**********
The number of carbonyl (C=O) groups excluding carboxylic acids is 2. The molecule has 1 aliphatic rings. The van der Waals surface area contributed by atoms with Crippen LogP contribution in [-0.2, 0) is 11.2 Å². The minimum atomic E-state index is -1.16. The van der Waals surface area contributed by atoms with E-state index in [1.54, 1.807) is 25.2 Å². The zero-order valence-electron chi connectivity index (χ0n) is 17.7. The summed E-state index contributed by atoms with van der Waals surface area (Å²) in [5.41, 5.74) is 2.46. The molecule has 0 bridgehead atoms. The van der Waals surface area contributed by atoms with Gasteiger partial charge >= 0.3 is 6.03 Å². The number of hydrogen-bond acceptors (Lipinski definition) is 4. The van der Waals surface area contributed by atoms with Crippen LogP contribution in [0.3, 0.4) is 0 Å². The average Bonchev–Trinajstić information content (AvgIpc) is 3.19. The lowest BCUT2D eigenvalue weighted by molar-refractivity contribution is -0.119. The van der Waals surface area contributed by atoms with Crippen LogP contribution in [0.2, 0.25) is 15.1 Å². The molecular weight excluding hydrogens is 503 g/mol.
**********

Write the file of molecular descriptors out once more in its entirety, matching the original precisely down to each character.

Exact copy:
The number of carbonyl (C=O) groups excluding carboxylic acids is 2. The molecule has 1 aliphatic rings. The van der Waals surface area contributed by atoms with Crippen LogP contribution in [-0.2, 0) is 11.2 Å². The minimum atomic E-state index is -1.16. The van der Waals surface area contributed by atoms with E-state index in [1.54, 1.807) is 25.2 Å². The zero-order valence-electron chi connectivity index (χ0n) is 17.7. The summed E-state index contributed by atoms with van der Waals surface area (Å²) in [5.41, 5.74) is 2.46. The molecule has 0 bridgehead atoms. The van der Waals surface area contributed by atoms with Gasteiger partial charge >= 0.3 is 6.03 Å². The number of hydrogen-bond acceptors (Lipinski definition) is 4. The van der Waals surface area contributed by atoms with Crippen LogP contribution in [0.3, 0.4) is 0 Å². The average Bonchev–Trinajstić information content (AvgIpc) is 3.19. The lowest BCUT2D eigenvalue weighted by molar-refractivity contribution is -0.119. The van der Waals surface area contributed by atoms with Crippen LogP contribution in [0.2, 0.25) is 15.1 Å². The molecular weight excluding hydrogens is 503 g/mol.